“Don't you ever worry about doing this sort of thing with me?” my 80 year old, osteoporotic, spinal column stuck together with glue, can't feel her feet mother asked me as we cautiously picked our way down a bush track in Heathcote National Park today. In truth, I had under-estimated the difficulty of our days bush-walk as I had been busy with other things when planning the trip and had only briefly glanced at the trail description. “Mostly on fire-roads” was all I could remember, and, my mother does relatively well on fire-roads. The 60 vertical metre descent down a rough, steep bush track to access the fire-road had either slipped from my consciousness or never been there in the first place.
“I try not to think about it” I flippantly replied. In truth, the only thing I ever did think about on these occasions – and, perhaps regretfully, there have been a few of them – was “what will Search and Rescue think if I my mother falls over here and I have to call them to haul her out of here?” If Australia's Search and Rescue teams are anything like Canadian Search and Rescue teams, their condemnation seems guaranteed. I can certainly remember quite a few call-outs with Nelson Search and Rescue where, however unspoken it might have been, the disapproval of various team members hung heavily in the air.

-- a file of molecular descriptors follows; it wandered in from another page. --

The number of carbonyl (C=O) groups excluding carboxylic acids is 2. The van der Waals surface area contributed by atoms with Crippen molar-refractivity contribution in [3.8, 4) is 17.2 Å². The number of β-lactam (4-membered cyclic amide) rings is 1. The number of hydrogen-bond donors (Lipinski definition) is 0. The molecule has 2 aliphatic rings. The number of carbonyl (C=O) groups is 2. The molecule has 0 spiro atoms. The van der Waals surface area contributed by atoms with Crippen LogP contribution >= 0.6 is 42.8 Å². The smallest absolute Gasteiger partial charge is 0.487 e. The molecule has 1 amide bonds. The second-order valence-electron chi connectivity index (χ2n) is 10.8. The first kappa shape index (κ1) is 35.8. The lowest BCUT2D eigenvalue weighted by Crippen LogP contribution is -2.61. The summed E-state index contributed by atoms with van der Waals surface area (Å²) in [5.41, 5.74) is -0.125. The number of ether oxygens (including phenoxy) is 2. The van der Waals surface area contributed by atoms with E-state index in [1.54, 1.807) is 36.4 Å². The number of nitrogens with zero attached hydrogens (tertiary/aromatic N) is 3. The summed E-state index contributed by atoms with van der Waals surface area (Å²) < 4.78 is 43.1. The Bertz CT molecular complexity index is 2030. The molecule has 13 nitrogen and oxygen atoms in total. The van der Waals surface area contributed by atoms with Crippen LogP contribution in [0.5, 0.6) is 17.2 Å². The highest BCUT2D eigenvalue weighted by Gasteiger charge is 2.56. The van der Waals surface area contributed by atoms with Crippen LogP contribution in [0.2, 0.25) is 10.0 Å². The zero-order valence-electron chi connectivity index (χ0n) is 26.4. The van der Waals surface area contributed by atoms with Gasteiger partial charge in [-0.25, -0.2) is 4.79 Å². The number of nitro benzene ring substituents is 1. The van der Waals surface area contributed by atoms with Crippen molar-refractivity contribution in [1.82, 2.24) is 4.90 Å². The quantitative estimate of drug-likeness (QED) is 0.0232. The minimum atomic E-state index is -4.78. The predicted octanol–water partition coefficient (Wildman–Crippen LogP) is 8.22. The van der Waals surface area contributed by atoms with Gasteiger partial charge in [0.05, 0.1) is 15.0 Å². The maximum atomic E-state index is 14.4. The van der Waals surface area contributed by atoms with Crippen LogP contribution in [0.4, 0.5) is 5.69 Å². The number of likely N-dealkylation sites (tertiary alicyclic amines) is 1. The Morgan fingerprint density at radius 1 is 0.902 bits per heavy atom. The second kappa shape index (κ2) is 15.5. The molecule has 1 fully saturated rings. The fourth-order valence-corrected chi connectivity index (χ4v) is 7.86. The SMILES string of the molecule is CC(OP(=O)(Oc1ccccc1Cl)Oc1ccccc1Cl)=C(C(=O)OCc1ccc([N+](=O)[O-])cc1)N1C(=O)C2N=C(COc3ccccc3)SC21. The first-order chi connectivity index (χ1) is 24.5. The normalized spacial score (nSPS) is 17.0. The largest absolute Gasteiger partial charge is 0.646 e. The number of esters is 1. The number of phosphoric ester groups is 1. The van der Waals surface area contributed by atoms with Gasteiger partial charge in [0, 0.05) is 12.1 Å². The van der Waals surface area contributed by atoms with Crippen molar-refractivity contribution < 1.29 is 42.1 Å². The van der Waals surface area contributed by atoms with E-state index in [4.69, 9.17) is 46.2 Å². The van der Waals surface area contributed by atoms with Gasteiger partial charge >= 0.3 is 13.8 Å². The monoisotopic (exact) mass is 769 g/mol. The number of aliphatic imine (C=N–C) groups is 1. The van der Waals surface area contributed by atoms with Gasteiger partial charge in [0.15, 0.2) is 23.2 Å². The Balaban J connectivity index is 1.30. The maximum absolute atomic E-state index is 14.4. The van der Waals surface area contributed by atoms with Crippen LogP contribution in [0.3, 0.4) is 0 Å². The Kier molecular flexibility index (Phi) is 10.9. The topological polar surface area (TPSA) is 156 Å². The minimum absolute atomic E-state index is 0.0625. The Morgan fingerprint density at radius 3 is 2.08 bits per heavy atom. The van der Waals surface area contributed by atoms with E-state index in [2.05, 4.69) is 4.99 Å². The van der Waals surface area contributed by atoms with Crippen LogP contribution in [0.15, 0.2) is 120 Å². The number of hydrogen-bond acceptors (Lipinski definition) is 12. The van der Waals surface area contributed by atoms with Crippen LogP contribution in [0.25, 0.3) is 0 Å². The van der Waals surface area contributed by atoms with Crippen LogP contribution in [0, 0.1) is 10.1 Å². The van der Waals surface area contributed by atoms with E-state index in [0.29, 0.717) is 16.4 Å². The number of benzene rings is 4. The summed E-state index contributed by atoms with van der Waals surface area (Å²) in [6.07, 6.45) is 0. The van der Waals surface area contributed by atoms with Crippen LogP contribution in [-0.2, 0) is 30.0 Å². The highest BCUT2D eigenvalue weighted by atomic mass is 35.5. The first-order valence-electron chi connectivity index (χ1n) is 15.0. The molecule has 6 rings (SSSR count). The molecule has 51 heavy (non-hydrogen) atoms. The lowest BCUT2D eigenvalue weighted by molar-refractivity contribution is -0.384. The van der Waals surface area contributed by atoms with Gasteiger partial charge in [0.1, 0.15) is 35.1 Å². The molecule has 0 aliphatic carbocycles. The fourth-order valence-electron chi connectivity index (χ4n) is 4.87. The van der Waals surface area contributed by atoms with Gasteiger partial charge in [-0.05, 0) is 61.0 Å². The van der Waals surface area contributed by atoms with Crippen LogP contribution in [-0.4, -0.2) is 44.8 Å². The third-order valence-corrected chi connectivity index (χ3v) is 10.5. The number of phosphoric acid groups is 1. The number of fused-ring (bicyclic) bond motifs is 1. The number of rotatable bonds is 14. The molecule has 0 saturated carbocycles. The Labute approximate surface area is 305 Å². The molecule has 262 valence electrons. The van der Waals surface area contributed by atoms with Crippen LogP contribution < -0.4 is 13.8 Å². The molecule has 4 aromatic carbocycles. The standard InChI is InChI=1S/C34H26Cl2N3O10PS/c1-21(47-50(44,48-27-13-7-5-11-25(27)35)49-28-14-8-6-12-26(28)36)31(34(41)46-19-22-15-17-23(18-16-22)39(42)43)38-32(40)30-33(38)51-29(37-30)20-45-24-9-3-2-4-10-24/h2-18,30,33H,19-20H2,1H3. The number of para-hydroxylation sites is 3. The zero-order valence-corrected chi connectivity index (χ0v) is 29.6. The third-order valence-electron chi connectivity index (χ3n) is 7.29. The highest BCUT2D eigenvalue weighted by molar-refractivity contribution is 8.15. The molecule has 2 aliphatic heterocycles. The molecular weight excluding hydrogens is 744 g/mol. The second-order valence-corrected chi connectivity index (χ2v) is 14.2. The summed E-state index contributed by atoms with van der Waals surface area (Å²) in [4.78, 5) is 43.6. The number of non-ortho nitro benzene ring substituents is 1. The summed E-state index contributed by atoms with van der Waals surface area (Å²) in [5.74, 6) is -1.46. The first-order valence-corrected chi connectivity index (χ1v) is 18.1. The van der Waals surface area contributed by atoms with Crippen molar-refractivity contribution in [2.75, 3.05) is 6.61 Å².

But, if we can laud disabled climbers tackling Everest, El Capitan, Kilimanjaro, and other big name mountains, why can we not similarly celebrate an 80 year old grandmother going for a hike in the woods? Strength, after all, does not come from doing what comes easily, but from trying that which is hard.
Eucalpyt reflected in pool, Heathcote National Park